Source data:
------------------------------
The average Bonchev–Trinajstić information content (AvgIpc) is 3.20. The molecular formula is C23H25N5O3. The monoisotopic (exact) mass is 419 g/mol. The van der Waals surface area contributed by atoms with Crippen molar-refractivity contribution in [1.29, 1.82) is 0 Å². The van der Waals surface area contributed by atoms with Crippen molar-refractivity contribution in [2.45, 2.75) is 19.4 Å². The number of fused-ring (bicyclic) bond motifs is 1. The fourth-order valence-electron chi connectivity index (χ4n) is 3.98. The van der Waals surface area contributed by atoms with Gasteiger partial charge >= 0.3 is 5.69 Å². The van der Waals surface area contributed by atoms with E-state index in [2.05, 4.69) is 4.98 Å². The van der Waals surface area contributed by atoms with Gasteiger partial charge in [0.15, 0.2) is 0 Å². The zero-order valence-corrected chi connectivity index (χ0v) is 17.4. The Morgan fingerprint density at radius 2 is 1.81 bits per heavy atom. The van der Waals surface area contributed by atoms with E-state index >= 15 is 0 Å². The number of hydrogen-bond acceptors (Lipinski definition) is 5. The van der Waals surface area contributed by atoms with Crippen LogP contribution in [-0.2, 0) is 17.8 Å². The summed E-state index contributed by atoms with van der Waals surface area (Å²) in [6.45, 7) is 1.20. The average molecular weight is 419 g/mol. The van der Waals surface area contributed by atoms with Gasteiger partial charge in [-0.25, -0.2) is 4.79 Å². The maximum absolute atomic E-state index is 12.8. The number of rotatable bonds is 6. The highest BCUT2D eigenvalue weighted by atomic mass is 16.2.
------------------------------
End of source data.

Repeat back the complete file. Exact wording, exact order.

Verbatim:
The average Bonchev–Trinajstić information content (AvgIpc) is 3.20. The molecular formula is C23H25N5O3. The monoisotopic (exact) mass is 419 g/mol. The van der Waals surface area contributed by atoms with Crippen molar-refractivity contribution in [1.29, 1.82) is 0 Å². The van der Waals surface area contributed by atoms with Crippen molar-refractivity contribution in [2.45, 2.75) is 19.4 Å². The number of fused-ring (bicyclic) bond motifs is 1. The fourth-order valence-electron chi connectivity index (χ4n) is 3.98. The van der Waals surface area contributed by atoms with Gasteiger partial charge >= 0.3 is 5.69 Å². The van der Waals surface area contributed by atoms with E-state index in [2.05, 4.69) is 4.98 Å². The van der Waals surface area contributed by atoms with Gasteiger partial charge in [0.15, 0.2) is 0 Å². The zero-order valence-corrected chi connectivity index (χ0v) is 17.4. The Morgan fingerprint density at radius 2 is 1.81 bits per heavy atom. The van der Waals surface area contributed by atoms with E-state index >= 15 is 0 Å². The number of hydrogen-bond acceptors (Lipinski definition) is 5. The van der Waals surface area contributed by atoms with Crippen LogP contribution in [-0.2, 0) is 17.8 Å². The summed E-state index contributed by atoms with van der Waals surface area (Å²) in [6.45, 7) is 1.20. The average molecular weight is 419 g/mol. The van der Waals surface area contributed by atoms with Gasteiger partial charge in [-0.25, -0.2) is 4.79 Å². The maximum absolute atomic E-state index is 12.8. The number of rotatable bonds is 6. The highest BCUT2D eigenvalue weighted by atomic mass is 16.2.